, Volume 2, Issue 3, pp 315-321
Date: 12 Jun 2008

Physico-chemical Properties, Vitamin C Content, and Antimicrobial Properties of Pomegranate Fruit (Punica granatum L.)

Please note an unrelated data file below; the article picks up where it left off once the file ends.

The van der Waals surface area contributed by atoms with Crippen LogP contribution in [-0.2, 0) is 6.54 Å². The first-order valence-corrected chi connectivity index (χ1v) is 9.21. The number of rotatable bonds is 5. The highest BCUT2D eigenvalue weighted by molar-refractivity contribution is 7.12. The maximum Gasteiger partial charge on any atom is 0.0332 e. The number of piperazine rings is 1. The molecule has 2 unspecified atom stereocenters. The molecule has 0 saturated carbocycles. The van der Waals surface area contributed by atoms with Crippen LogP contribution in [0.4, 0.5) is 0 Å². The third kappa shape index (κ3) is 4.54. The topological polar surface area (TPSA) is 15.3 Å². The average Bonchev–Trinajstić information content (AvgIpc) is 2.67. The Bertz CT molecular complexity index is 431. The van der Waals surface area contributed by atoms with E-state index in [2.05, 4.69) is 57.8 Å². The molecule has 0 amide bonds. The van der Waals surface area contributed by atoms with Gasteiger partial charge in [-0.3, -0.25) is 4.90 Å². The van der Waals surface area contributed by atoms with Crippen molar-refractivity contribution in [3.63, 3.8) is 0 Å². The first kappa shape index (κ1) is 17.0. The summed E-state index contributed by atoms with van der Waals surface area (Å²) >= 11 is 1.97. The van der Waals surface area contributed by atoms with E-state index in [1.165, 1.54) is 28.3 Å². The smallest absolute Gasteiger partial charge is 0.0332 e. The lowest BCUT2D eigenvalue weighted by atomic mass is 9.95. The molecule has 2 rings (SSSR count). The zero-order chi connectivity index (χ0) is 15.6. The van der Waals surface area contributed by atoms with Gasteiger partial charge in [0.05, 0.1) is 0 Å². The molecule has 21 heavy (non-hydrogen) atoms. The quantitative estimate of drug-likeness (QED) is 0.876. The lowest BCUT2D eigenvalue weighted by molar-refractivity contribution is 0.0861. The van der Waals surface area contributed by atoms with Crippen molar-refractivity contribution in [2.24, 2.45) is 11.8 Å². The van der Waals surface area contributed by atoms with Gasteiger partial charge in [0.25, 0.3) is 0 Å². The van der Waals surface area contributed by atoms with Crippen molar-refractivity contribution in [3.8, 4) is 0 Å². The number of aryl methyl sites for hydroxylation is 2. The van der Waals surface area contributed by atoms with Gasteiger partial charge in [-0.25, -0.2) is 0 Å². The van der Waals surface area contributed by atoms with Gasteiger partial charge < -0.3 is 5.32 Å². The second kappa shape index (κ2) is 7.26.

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Pomegranate (Punica granatum L.) fruit is widely used in the food and process industries due to its excellent nutritional and health value and as a raw material for the manufacture of secondary products such as jellies, dyes, and cosmetics. The objectives of this research were to determine the vitamin C content and antimicrobial properties of fresh and dried fractions of fruit peel and arils of locally grown and imported pomegranate in Oman. A significant variation in vitamin C content was found among the five varieties of pomegranate studied, ranging from 52.8 to 72.0 mg/100 g fresh weight (fw) for arils and 76.8 to 118.4 mg/100 g fw for peels. Irrespective of the variety of pomegranate, vitamin C content in the peel was significantly higher than the aril, with differences ranging from 24.4% to 97.0% depending on variety. Fruit fractions showed antimicrobial effects (inhibition zone) on Staphylococcus aureus and Pseudomonas aeruginosa but not Escherichia coli. Sun drying of fruit peel significantly (p ≤ 0.05) enhanced vitamin C retention and antimicrobial effects in comparison with oven drying presumably due to lower rate of moisture removal associated with low temperature drying over longer duration in comparison with short-time high-temperature oven drying.